Te Rā: Navigating Home
18 November 2023—26 May 2024
Te Marae Ātea Māori Court
Free with Museum Entry
Held in the collection of the British Museum, this is the first time the taonga, which is thought to be more than 200-years-old, has returned to Aotearoa. Te Rā: Navigating Home is a once-in-a-lifetime opportunity for New Zealanders to see the sail first-hand.
At nearly four and a half metres long and featuring a complex three-way pattern woven from harakeke, Te Rā is a testament to the skill of Māori weaving and serves as a reminder of the rich history of Māori sailing and navigation.
Based on study of Te Rā, the sail is known to have been made in the late 18th century, but it is not known where in Aotearoa Te Rā was made, or who made it. Marks and signs of wear on the sail show that Te Rā was used before it was collected in Aotearoa and taken to Britain.
Auckland Museum Chief Executive David Reeves says, “The arrival of Te Rā to Aotearoa, and now to Tāmaki Makaurau, is an extraordinary moment that allows us to connect with a little-known aspect of Māori history and see the results of remarkable skills that designed and crafted Te Rā over 200-years ago. It is a timeless taonga that has the potential to inspire new interest in the knowledge and application of Māori weaving and sailing.”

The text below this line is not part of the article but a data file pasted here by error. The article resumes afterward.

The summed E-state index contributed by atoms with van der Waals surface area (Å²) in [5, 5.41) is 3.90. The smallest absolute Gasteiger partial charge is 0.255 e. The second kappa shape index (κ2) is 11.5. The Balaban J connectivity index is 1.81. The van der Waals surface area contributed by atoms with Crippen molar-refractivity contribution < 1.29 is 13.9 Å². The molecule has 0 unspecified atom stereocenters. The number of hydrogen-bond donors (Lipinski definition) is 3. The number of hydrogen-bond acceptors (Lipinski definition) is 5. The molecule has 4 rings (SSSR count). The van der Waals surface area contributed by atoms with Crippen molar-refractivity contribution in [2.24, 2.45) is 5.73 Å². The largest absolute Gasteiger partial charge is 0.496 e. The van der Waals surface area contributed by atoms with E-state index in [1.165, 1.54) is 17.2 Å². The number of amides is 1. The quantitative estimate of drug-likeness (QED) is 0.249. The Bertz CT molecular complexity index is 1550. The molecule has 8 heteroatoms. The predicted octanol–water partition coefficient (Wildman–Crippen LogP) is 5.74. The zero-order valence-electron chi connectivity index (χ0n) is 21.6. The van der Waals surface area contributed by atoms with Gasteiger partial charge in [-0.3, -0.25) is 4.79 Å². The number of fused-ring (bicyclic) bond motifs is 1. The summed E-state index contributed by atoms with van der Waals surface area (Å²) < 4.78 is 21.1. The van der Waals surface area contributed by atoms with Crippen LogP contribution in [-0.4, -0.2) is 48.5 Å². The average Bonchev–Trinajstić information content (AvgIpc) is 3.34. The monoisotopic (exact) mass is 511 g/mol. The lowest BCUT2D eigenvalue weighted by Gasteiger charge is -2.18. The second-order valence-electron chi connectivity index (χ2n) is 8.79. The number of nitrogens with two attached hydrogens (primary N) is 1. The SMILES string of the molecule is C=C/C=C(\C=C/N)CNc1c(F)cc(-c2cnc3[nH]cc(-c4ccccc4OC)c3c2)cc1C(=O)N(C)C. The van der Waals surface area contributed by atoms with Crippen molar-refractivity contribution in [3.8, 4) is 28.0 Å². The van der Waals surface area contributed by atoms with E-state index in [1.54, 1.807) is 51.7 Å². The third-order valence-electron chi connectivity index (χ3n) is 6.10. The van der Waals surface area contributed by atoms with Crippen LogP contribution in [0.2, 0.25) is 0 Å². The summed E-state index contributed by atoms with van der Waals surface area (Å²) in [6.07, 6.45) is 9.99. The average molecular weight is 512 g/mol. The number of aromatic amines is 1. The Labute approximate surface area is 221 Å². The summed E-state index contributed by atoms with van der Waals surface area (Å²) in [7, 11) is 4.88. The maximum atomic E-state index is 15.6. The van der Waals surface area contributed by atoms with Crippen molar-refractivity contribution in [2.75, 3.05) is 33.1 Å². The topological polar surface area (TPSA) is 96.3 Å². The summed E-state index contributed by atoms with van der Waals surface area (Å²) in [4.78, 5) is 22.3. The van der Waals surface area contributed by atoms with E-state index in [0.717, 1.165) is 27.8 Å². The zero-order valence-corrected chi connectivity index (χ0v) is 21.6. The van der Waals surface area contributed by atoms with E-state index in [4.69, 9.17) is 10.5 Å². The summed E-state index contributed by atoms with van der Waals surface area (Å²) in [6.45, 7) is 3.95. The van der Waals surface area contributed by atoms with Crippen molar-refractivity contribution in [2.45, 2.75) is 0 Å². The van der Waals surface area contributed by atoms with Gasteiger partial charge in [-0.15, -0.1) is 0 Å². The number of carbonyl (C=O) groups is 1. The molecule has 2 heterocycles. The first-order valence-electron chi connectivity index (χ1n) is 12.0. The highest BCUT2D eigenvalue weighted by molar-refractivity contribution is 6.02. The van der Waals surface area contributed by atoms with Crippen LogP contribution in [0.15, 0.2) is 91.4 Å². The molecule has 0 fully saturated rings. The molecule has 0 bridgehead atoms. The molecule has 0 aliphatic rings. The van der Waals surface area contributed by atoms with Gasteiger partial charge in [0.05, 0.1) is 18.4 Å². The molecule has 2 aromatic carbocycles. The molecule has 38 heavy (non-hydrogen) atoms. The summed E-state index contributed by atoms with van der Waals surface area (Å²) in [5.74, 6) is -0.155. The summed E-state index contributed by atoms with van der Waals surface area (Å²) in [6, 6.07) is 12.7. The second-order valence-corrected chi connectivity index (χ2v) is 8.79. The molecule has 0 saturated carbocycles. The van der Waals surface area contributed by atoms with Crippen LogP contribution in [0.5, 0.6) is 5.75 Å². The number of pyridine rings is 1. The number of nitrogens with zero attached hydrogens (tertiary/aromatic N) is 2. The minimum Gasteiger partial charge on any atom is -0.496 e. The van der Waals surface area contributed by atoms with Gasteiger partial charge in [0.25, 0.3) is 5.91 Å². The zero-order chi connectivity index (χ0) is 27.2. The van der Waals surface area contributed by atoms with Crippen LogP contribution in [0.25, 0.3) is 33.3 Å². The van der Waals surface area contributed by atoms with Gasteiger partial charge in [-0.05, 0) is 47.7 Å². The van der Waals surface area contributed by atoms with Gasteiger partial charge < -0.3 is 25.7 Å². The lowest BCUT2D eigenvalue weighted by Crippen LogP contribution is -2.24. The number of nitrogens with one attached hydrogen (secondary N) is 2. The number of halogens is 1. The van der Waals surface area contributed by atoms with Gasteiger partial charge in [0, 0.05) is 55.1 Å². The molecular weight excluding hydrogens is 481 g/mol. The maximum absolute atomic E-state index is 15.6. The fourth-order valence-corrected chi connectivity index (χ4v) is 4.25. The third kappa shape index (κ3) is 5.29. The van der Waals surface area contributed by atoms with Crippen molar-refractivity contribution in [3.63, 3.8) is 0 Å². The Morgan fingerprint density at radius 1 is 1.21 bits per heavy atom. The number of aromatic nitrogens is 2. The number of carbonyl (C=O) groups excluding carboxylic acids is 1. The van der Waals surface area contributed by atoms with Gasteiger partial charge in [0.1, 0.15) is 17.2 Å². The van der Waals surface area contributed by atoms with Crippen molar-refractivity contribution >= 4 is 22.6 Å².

Te Rā will be accompanied by the display of two additional sails produced by Te Rā Ringa Raupā, a group of highly skilled weavers mentored by weaver, installation artist, and researcher Dr Maureen Lander. The group first formed in 2009 in response to a near-century-old challenge from Māori scholar Te Rangihīroa (Sir Peter Buck) who, in December 1922, challenged Māori weavers to visit the British Museum to study, reproduce, and revive the unique weaving knowledge found within this sail.
Through a process of research, knowledge sharing and hands-on experimentation, the group has completed two sibling sails of Te Rā. Hine Mārama is a small-scale model that shows the meticulous thought process, innovative techniques, and challenges encountered in the pursuit of recreating Te Rā; and Māhere Tū ki te Rangi, a stunning full-sized recreation of Te Rā born of the collective skill and effort of the group.
Auckland Museum Curator Pou Ārahi, Māori, Dr Kahutoi Te Kanawa says “To have Te Rā in Aotearoa for the first time in many generations is a huge moment for all Māori.”
“Through the creation of the two sibling sails, Te Rā Ringa Raupā have demonstrated the knowledge embedded in Te Rā and how it can be accessed through study and recreation. This tells us the importance of preserving and learning from our taonga.”
“Te Rā represents the preservation of wairua (spirit) of our ancestral knowledge and enduring connection of tūpuna, wisdom, creativity and artistry through time. Alongside the two sister sails, we see the kotahitanga (unity) of the wairua, tinana (body) and hinengaro (mind) that is the strength of Mātauranga Māori,” says Te Kanawa.